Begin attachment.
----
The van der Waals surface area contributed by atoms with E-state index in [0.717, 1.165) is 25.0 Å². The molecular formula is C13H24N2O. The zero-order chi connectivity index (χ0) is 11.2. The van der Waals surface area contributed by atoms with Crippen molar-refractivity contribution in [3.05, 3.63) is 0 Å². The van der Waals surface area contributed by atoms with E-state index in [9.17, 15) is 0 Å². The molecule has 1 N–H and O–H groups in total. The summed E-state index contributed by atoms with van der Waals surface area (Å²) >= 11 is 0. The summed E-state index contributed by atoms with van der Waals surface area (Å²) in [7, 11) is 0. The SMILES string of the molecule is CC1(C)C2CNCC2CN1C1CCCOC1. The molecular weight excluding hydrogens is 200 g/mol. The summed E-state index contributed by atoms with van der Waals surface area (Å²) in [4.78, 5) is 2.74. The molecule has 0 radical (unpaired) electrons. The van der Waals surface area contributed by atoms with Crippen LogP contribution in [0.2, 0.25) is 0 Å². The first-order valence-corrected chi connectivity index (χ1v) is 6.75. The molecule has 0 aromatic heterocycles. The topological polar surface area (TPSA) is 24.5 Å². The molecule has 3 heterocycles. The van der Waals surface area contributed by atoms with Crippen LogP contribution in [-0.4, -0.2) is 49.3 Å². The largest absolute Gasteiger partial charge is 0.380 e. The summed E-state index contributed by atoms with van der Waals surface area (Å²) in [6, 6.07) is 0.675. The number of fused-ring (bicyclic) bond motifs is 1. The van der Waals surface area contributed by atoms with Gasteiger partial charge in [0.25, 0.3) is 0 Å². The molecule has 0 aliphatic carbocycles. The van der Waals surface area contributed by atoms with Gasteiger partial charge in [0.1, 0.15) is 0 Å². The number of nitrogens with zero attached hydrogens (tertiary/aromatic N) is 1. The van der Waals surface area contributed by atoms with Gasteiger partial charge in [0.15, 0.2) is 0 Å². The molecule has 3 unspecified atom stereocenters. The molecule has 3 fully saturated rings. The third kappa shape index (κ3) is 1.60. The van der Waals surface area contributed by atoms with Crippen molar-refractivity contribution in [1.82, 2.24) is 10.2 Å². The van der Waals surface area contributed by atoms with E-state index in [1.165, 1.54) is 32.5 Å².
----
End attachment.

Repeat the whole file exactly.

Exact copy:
The van der Waals surface area contributed by atoms with E-state index in [0.717, 1.165) is 25.0 Å². The molecular formula is C13H24N2O. The zero-order chi connectivity index (χ0) is 11.2. The van der Waals surface area contributed by atoms with Crippen molar-refractivity contribution in [3.05, 3.63) is 0 Å². The van der Waals surface area contributed by atoms with E-state index in [9.17, 15) is 0 Å². The molecule has 1 N–H and O–H groups in total. The summed E-state index contributed by atoms with van der Waals surface area (Å²) >= 11 is 0. The summed E-state index contributed by atoms with van der Waals surface area (Å²) in [7, 11) is 0. The SMILES string of the molecule is CC1(C)C2CNCC2CN1C1CCCOC1. The molecular weight excluding hydrogens is 200 g/mol. The summed E-state index contributed by atoms with van der Waals surface area (Å²) in [4.78, 5) is 2.74. The molecule has 0 radical (unpaired) electrons. The van der Waals surface area contributed by atoms with Crippen LogP contribution in [0.2, 0.25) is 0 Å². The first-order valence-corrected chi connectivity index (χ1v) is 6.75. The molecule has 0 aromatic heterocycles. The topological polar surface area (TPSA) is 24.5 Å². The molecule has 3 heterocycles. The van der Waals surface area contributed by atoms with Crippen LogP contribution in [-0.4, -0.2) is 49.3 Å². The largest absolute Gasteiger partial charge is 0.380 e. The summed E-state index contributed by atoms with van der Waals surface area (Å²) in [6, 6.07) is 0.675. The number of fused-ring (bicyclic) bond motifs is 1. The van der Waals surface area contributed by atoms with Gasteiger partial charge in [0.25, 0.3) is 0 Å². The molecule has 0 aliphatic carbocycles. The van der Waals surface area contributed by atoms with Gasteiger partial charge in [0.1, 0.15) is 0 Å². The number of nitrogens with zero attached hydrogens (tertiary/aromatic N) is 1. The van der Waals surface area contributed by atoms with Gasteiger partial charge in [0.15, 0.2) is 0 Å². The molecule has 3 unspecified atom stereocenters. The molecule has 3 fully saturated rings. The third kappa shape index (κ3) is 1.60. The van der Waals surface area contributed by atoms with Crippen molar-refractivity contribution in [1.82, 2.24) is 10.2 Å². The van der Waals surface area contributed by atoms with E-state index in [1.165, 1.54) is 32.5 Å².